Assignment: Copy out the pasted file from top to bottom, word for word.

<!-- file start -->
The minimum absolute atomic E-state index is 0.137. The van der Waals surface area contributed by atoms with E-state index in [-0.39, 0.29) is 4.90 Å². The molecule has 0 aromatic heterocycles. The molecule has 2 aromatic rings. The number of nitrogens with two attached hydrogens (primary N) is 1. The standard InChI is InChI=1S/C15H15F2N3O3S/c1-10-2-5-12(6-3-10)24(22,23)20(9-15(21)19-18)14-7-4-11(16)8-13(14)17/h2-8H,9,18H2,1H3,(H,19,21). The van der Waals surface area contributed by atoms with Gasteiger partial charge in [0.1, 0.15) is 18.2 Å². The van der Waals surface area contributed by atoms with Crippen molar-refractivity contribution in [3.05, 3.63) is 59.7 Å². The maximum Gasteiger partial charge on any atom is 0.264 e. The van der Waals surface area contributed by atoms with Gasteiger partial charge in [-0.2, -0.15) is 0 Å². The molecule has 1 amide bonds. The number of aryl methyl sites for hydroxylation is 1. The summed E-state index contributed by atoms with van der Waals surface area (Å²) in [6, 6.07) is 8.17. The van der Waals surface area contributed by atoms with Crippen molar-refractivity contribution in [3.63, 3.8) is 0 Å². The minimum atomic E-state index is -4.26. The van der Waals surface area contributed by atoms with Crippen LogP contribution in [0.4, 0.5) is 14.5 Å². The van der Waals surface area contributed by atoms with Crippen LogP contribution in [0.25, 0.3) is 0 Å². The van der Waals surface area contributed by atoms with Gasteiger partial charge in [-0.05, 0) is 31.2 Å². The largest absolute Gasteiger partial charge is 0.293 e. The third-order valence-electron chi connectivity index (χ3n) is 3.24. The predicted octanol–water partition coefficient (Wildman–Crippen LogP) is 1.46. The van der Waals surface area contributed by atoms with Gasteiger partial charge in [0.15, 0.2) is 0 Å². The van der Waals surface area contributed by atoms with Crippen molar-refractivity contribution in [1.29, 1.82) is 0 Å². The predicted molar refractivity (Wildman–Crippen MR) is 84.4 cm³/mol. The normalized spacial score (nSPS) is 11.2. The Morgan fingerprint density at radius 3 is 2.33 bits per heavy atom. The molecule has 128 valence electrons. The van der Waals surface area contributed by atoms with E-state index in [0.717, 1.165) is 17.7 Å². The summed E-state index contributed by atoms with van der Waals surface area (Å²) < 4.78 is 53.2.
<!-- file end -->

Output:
The minimum absolute atomic E-state index is 0.137. The van der Waals surface area contributed by atoms with E-state index in [-0.39, 0.29) is 4.90 Å². The molecule has 0 aromatic heterocycles. The molecule has 2 aromatic rings. The number of nitrogens with two attached hydrogens (primary N) is 1. The standard InChI is InChI=1S/C15H15F2N3O3S/c1-10-2-5-12(6-3-10)24(22,23)20(9-15(21)19-18)14-7-4-11(16)8-13(14)17/h2-8H,9,18H2,1H3,(H,19,21). The van der Waals surface area contributed by atoms with Gasteiger partial charge in [0.1, 0.15) is 18.2 Å². The van der Waals surface area contributed by atoms with Crippen molar-refractivity contribution in [3.05, 3.63) is 59.7 Å². The maximum Gasteiger partial charge on any atom is 0.264 e. The van der Waals surface area contributed by atoms with Gasteiger partial charge in [-0.2, -0.15) is 0 Å². The molecule has 1 amide bonds. The number of aryl methyl sites for hydroxylation is 1. The summed E-state index contributed by atoms with van der Waals surface area (Å²) in [6, 6.07) is 8.17. The van der Waals surface area contributed by atoms with Crippen molar-refractivity contribution in [3.63, 3.8) is 0 Å². The minimum atomic E-state index is -4.26. The van der Waals surface area contributed by atoms with Crippen LogP contribution in [0.4, 0.5) is 14.5 Å². The van der Waals surface area contributed by atoms with Crippen LogP contribution in [0.25, 0.3) is 0 Å². The van der Waals surface area contributed by atoms with Gasteiger partial charge in [-0.05, 0) is 31.2 Å². The largest absolute Gasteiger partial charge is 0.293 e. The third-order valence-electron chi connectivity index (χ3n) is 3.24. The predicted octanol–water partition coefficient (Wildman–Crippen LogP) is 1.46. The van der Waals surface area contributed by atoms with Gasteiger partial charge in [0.15, 0.2) is 0 Å². The van der Waals surface area contributed by atoms with Crippen molar-refractivity contribution in [1.29, 1.82) is 0 Å². The predicted molar refractivity (Wildman–Crippen MR) is 84.4 cm³/mol. The normalized spacial score (nSPS) is 11.2. The Morgan fingerprint density at radius 3 is 2.33 bits per heavy atom. The molecule has 128 valence electrons. The van der Waals surface area contributed by atoms with E-state index in [0.717, 1.165) is 17.7 Å². The summed E-state index contributed by atoms with van der Waals surface area (Å²) < 4.78 is 53.2.